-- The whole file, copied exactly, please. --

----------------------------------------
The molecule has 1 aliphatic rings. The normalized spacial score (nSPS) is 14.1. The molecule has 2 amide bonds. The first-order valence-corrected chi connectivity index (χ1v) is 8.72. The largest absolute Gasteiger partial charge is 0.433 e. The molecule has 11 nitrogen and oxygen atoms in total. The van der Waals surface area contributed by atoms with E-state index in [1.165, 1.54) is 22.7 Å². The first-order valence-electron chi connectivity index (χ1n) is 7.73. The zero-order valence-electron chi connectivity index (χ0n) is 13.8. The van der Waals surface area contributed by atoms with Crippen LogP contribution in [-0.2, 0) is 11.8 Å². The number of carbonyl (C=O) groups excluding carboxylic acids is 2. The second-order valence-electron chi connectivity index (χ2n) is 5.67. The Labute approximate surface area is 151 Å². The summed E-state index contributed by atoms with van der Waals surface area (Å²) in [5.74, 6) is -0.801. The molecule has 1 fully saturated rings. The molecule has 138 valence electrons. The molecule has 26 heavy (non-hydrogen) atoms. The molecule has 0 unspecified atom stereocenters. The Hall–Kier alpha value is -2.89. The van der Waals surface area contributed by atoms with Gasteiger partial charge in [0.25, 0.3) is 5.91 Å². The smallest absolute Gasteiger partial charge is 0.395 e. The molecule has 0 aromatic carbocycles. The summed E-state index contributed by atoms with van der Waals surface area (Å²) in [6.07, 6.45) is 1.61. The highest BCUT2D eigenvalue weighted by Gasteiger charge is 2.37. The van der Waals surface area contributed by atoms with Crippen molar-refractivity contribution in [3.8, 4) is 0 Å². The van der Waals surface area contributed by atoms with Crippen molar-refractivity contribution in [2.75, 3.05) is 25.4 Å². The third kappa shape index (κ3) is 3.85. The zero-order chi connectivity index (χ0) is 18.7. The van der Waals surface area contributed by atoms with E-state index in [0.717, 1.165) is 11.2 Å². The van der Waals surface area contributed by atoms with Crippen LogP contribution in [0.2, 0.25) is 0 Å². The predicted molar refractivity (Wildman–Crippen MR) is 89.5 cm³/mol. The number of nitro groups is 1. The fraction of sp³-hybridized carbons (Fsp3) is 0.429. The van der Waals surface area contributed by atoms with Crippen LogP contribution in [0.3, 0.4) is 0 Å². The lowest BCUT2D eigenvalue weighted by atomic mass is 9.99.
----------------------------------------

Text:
The molecule has 1 aliphatic rings. The normalized spacial score (nSPS) is 14.1. The molecule has 2 amide bonds. The first-order valence-corrected chi connectivity index (χ1v) is 8.72. The largest absolute Gasteiger partial charge is 0.433 e. The molecule has 11 nitrogen and oxygen atoms in total. The van der Waals surface area contributed by atoms with E-state index in [1.165, 1.54) is 22.7 Å². The first-order valence-electron chi connectivity index (χ1n) is 7.73. The zero-order valence-electron chi connectivity index (χ0n) is 13.8. The van der Waals surface area contributed by atoms with Crippen LogP contribution in [-0.2, 0) is 11.8 Å². The number of carbonyl (C=O) groups excluding carboxylic acids is 2. The second-order valence-electron chi connectivity index (χ2n) is 5.67. The Labute approximate surface area is 151 Å². The summed E-state index contributed by atoms with van der Waals surface area (Å²) in [5.74, 6) is -0.801. The molecule has 1 fully saturated rings. The molecule has 138 valence electrons. The molecule has 26 heavy (non-hydrogen) atoms. The molecule has 0 unspecified atom stereocenters. The Hall–Kier alpha value is -2.89. The van der Waals surface area contributed by atoms with Gasteiger partial charge in [0.25, 0.3) is 5.91 Å². The smallest absolute Gasteiger partial charge is 0.395 e. The molecule has 0 aromatic carbocycles. The summed E-state index contributed by atoms with van der Waals surface area (Å²) in [6.07, 6.45) is 1.61. The highest BCUT2D eigenvalue weighted by Gasteiger charge is 2.37. The van der Waals surface area contributed by atoms with Crippen molar-refractivity contribution in [3.8, 4) is 0 Å². The van der Waals surface area contributed by atoms with Crippen molar-refractivity contribution in [2.75, 3.05) is 25.4 Å². The third kappa shape index (κ3) is 3.85. The zero-order chi connectivity index (χ0) is 18.7. The van der Waals surface area contributed by atoms with E-state index in [0.717, 1.165) is 11.2 Å². The van der Waals surface area contributed by atoms with Crippen LogP contribution in [0.2, 0.25) is 0 Å². The predicted molar refractivity (Wildman–Crippen MR) is 89.5 cm³/mol. The number of nitro groups is 1. The fraction of sp³-hybridized carbons (Fsp3) is 0.429. The van der Waals surface area contributed by atoms with Crippen LogP contribution in [0.3, 0.4) is 0 Å². The lowest BCUT2D eigenvalue weighted by atomic mass is 9.99.